Disaster Recovery in the Electronic Era

Aligning a disaster-recovery plan with the needs of an institution is a four-step process.

Channel Partners

January 30, 2014

3 Min Read
Disaster Recovery in the Electronic Era

By Nick Chandler

A hurricane strikes and your health care facility must care for an influx of injured patients. How quickly can you access your computer systems and electronic data? 

While most health-care facilities have disaster-recovery plans in place, many are based on an outdated paradigm in which information technology was much less critical than it is today. Today, many health care providers lack adequate capabilities to restore critical information and services in an adequate amount of time in the event of a disaster.

With the rapid migration of health care systems from manual, paper-based processes to centralized computer systems, data backup and disaster recovery have become more critical than ever, but also more complex. This increasing reliance on computer systems has led to an explosive growth of data and a growing challenge when disaster strikes.

Whether a disaster results from a hurricane or a computer hacker, damage to centralized technology systems will affect multiple processes and data. And the longer it takes to reinstate systems and restore data, the more difficult it will be for the healthcare provider to continue operations.

We often work with health care systems looking to improve their disaster recovery strategies. Aligning the disaster recovery plan with the needs of the institution is a four-step process.  

  1. Determine business needs. First, interview end users, application owners and other stakeholders to uncover business processes and applications used. An important goal in this step is to establish the recovery point objective (RPO): How much data can the organization afford to lose?  You also need to establish the recovery time objective (RTO): How long can the service be unavailable before the organization can no longer operate?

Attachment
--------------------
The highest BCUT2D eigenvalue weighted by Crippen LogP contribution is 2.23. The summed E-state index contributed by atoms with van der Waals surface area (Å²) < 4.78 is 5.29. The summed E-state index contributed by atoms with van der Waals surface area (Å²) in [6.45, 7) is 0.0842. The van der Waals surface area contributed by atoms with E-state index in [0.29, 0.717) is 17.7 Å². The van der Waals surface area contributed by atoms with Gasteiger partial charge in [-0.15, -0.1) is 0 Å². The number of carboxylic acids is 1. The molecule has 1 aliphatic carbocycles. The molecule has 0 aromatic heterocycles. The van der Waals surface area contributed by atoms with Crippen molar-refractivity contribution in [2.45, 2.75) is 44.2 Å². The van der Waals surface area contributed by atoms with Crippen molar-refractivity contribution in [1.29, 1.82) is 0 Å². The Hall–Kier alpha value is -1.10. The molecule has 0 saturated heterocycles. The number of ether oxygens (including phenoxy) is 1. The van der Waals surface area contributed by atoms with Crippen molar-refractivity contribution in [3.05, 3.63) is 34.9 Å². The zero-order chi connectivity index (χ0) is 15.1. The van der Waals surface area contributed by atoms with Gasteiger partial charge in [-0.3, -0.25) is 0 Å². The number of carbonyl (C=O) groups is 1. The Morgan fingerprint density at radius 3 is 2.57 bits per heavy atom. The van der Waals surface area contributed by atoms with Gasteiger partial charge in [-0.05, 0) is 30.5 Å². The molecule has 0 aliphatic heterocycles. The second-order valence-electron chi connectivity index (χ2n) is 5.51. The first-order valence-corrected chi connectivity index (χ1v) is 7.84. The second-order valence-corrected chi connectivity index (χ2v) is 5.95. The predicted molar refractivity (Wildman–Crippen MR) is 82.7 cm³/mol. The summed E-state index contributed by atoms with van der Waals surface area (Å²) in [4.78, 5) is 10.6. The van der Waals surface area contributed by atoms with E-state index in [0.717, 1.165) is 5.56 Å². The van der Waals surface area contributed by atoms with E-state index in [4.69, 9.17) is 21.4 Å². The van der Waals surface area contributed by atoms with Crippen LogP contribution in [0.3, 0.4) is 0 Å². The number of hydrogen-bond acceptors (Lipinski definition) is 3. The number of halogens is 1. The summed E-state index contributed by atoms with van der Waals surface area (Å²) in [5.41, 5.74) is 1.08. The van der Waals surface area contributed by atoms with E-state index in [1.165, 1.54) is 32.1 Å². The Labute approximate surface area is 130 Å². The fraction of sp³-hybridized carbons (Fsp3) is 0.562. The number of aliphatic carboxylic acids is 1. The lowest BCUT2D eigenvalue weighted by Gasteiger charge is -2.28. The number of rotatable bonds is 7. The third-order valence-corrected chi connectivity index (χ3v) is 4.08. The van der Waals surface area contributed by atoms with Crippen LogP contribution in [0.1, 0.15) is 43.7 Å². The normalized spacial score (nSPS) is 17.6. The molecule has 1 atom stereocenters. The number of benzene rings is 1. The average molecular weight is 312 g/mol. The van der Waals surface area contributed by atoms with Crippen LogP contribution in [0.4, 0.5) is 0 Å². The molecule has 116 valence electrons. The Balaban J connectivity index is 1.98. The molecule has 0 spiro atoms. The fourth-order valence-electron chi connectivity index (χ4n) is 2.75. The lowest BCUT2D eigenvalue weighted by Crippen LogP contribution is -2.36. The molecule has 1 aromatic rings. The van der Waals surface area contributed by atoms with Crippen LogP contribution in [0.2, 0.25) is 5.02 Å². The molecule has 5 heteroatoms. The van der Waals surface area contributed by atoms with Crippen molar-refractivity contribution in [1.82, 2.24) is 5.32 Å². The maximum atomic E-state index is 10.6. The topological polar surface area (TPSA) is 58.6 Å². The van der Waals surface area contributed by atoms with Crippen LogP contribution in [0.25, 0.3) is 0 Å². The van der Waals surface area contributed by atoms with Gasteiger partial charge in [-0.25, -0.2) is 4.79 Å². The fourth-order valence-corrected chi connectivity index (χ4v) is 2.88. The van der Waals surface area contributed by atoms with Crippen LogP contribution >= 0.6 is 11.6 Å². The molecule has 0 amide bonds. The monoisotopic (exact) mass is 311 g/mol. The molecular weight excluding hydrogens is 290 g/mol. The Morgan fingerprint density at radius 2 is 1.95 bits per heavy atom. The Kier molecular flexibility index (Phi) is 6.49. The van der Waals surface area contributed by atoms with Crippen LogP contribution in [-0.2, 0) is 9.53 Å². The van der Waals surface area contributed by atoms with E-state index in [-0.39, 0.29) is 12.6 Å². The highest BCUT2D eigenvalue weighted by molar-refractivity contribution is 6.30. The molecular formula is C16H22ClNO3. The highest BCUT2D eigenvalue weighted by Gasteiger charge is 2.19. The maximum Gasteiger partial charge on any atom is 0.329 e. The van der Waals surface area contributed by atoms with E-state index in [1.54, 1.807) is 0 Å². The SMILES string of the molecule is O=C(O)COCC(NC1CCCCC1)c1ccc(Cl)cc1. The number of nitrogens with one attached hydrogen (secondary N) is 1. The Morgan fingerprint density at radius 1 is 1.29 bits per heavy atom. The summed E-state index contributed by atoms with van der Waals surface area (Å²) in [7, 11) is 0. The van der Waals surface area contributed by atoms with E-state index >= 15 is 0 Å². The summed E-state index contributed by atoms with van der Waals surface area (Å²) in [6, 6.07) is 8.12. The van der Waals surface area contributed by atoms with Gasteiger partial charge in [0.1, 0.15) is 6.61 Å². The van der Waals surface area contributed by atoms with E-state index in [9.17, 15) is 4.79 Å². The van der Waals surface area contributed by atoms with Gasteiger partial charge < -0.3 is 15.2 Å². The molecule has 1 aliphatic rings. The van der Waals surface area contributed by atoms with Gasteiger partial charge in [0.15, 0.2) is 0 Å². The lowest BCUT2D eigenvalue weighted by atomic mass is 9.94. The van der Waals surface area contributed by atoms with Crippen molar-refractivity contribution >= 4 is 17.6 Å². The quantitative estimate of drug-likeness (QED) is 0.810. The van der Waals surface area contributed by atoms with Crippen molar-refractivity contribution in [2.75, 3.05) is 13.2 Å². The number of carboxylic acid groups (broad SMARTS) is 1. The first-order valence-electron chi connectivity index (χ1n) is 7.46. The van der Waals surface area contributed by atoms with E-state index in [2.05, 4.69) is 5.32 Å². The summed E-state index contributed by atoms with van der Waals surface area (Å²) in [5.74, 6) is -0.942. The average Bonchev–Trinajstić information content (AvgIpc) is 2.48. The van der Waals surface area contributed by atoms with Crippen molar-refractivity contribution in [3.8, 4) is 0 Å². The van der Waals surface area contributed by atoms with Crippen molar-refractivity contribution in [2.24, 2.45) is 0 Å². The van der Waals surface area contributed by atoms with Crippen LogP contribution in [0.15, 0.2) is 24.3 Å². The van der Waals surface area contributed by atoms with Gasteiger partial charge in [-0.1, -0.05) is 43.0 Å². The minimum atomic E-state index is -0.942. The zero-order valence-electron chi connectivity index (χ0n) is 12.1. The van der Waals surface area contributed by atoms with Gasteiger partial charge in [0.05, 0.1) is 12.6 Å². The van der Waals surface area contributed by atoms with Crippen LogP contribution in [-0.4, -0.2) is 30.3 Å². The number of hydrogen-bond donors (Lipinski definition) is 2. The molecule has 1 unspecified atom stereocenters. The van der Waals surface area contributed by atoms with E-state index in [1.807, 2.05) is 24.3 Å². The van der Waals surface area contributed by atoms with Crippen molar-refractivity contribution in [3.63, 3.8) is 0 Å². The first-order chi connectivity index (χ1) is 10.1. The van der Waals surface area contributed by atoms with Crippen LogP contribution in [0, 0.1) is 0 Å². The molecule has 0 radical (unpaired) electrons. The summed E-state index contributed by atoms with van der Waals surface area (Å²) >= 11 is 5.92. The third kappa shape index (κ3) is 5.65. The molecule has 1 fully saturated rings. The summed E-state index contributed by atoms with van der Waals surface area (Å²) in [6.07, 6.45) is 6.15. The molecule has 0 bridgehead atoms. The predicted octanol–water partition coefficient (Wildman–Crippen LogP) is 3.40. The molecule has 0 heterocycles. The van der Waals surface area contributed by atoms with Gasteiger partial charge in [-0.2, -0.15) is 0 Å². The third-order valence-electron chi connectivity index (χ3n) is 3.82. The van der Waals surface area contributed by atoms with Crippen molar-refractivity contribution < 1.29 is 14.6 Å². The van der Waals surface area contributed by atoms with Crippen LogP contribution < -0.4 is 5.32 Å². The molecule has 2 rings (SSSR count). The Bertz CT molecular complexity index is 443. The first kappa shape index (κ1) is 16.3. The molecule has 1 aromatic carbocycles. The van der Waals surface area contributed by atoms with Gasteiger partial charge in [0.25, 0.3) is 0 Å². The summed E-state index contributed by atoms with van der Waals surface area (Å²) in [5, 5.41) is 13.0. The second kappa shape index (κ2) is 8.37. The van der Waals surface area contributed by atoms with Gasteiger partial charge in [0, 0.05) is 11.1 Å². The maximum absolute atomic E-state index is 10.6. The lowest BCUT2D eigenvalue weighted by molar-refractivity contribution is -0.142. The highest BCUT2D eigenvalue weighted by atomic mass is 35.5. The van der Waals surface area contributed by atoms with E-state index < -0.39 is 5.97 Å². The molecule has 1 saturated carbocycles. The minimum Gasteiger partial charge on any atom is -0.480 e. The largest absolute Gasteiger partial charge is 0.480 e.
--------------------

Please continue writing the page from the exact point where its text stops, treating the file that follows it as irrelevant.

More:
2. Gap analysis. What capabilities do the IT systems currently provide? How do these capabilities differ from the business requirements? With gap analysis, you can document key gaps and identify the impact of outages on the organization.

  3. Design a plan to close the gaps. Create a technical and procedural plan to close the gaps. Where IT cannot currently provide the required RPO and RTO to the business, define a plan to ensure these objectives can be delivered.

  4. Execute the plan. Closing the gaps between business needs and capabilities may be a multiyear process, depending on the time and resources available. In general, we recommend that an organization prioritize the most critical applications. If budget is unavailable to update systems and processes to provide the desired RPO and RTO for all systems, choose those with the greatest return on investment the ones which are most important to the success of the organization. Plan to budget capital and/or operational funds in subsequent years to provide adequate recoverability for additional services.

Disaster-recovery planning can be a valuable education process. Most importantly, it compels the organization to anticipate the worst and to feel more confident about tackling the aftermath.

Nick Chandler is a senior consultant for data center & application delivery at Burwood Group, a consulting firm specializing in IT management and infrastructure solutions. He specializes in the design and deployment of data center infrastructure technologies, including core networking, server virtualization and unified storage.

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